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Post Re: WANTED: Book suggestions for our January & February 2012 NON-FICTION group discussion!
Graeber is a key player in shaping the intellectual conscience of the Occupy Wall Street movement, and this book is a highly pertinent examination of one of the key issues driving much of our current global unrest- the ferocious history of Debt.

Debt: The First 5,000 Years by David Graeber

amazon.com/Debt-First-5-000-Years/dp/19 ... 1933633867

Before there was money, there was debt

Quote:
Every economics textbook says the same thing: Money was invented to replace onerous and complicated barter systems—to relieve ancient people from having to haul their goods to market. The problem with this version of history? There’s not a shred of evidence to support it.

Here anthropologist David Graeber presents a stunning reversal of conventional wisdom. He shows that for more than 5,000 years, since the beginnings of the first agrarian empires, humans have used elaborate credit systems to buy and sell goods—that is, long before the invention of coins or cash. It is in this era, Graeber argues, that we also first encounter a society divided into debtors and creditors.



To Have Is to Owe. Mesopotamian usury, Vedic accounting, American Jubilee: excavating the history of fiscal debt. By David Graeber, Illustrations by Joanna Neborsky.

http://www.canopycanopycanopy.com/10/to_have_is_to_owe

Debt, From Ancient Tool To Modern Weapon

npr.org/2011/07/24/138589354/the-evolut ... -to-greece

David Graeber: The Debt of the American Poor Should Be Forgiven
democracynow.org/2011/9/19/david_graebe ... ebt_of_the


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Tue Nov 29, 2011 12:11 pm
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Post Re: WANTED: Book suggestions for our January & February 2012 NON-FICTION group discussion!
Another bust for non-fiction suggestions? No one has a book they want to read?



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Post Re: WANTED: Book suggestions for our January & February 2012 NON-FICTION group discussion!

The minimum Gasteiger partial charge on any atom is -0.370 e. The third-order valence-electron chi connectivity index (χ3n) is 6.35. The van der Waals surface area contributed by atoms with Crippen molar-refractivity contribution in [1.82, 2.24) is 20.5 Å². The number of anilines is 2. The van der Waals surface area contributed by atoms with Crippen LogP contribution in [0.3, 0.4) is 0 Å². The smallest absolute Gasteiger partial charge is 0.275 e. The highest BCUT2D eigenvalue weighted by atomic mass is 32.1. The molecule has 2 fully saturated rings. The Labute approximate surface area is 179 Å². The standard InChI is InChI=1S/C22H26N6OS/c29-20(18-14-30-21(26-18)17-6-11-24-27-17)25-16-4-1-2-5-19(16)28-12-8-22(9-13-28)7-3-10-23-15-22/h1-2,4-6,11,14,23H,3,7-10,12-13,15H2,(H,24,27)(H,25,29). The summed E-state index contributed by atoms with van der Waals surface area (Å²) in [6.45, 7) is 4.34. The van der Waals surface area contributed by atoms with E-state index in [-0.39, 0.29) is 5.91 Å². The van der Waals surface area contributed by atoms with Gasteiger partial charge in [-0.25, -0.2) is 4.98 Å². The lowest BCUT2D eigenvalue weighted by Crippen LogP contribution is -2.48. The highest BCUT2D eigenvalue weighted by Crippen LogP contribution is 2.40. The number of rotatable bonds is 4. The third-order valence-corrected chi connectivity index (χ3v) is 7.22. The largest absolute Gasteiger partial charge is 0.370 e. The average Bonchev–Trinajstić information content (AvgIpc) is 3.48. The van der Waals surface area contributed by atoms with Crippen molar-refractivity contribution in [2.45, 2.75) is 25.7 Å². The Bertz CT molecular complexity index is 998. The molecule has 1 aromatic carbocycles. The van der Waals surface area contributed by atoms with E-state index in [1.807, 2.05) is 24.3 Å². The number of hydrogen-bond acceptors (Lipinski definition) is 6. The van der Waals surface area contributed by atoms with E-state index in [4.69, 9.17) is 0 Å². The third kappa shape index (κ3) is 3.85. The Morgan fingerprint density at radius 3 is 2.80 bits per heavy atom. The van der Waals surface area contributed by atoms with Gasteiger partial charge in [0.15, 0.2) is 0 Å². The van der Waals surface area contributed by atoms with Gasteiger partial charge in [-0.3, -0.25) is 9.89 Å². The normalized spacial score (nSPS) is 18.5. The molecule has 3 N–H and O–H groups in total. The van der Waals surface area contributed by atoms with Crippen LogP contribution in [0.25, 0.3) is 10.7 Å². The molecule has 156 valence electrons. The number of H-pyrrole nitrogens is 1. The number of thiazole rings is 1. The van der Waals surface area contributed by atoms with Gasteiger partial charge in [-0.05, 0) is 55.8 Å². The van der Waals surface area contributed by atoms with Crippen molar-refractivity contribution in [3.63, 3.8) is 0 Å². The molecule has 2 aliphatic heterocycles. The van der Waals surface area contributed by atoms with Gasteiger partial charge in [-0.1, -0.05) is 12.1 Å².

jRup wrote:
I recommend -

News for All the People: The Epic Story of Race and the American Media
by Juan González
Edition: Hardcover
Price: $18.59

A fascinating book, well researched and engagingly written - follows
American media from colonial to present - for example: Did you know
that California Chinese immigrants published newspapers two years
before the first one published in mainland China? That government
postal services, in defiance of federal law, routinely destroyed minority
newspapers rather than let alternative ideas circulate among the
'marginalized'?



I might be up for reading it, but it doesn't look like you have 25 posts. Although you have been here since 2007.

As for the other selections, they're not available at my library, unfortunately. :( I prefer to borrow nonfiction books, because I tend to not reread them.


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Post Re: WANTED: Book suggestions for our January & February 2012 NON-FICTION group discussion!
Leviathan

Hobbes: Leviathan: Revised student edition (Cambridge Texts in the History of Political Thought) [Paperback]

http://www.amazon.com/Hobbes-Leviathan- ... 766&sr=8-1

Hobbes' Leviathan is arguably the greatest piece of political philosophy written in the English language. Since its first publication, Richard Tuck's edition of Leviathan has been recognized as the single most accurate and authoritative text, and for this revised edition Professor Tuck has provided a much-amplified and expanded introduction. Other vital study aids include an extensive guide to further reading, a note on textual matters, a chronology of important events and brief biographies of important persons mentioned in Hobbes' text.



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Post Re: WANTED: Book suggestions for our January & February 2012 NON-FICTION group discussion!
I'd read the debt book for sure but I'd probably not be able to get around to it until February at the earliest. Also, if I can't find one that's reasonably priced, I won't buy it. I'm not paying over 15 dollars for a hardback or 10 for a paperback. It's paper. These publishers are bonkers. They charge 30 today and tomorrow they drop the price to 7 dollars brand new.

I'm already reading a Carl Sagan book so I've about had my fill of evolution/genetics/space for the brief moment but it was a good suggestion.

I just threw my suggestion up there because I have planned to read it. I've just finished reading Two Treatises of Government by Locke, am halfway through with Aristotle's Politics, and so Leviathan is on deck.



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Post Re: WANTED: Book suggestions for our January & February 2012 NON-FICTION group discussion!
I wouldn't be interested in the other selections, and I didn't think writing a negative comment was necessary. You have to figure, if no one posts "yes, I'd be willing to read that one" then we can assume there's not enough interest.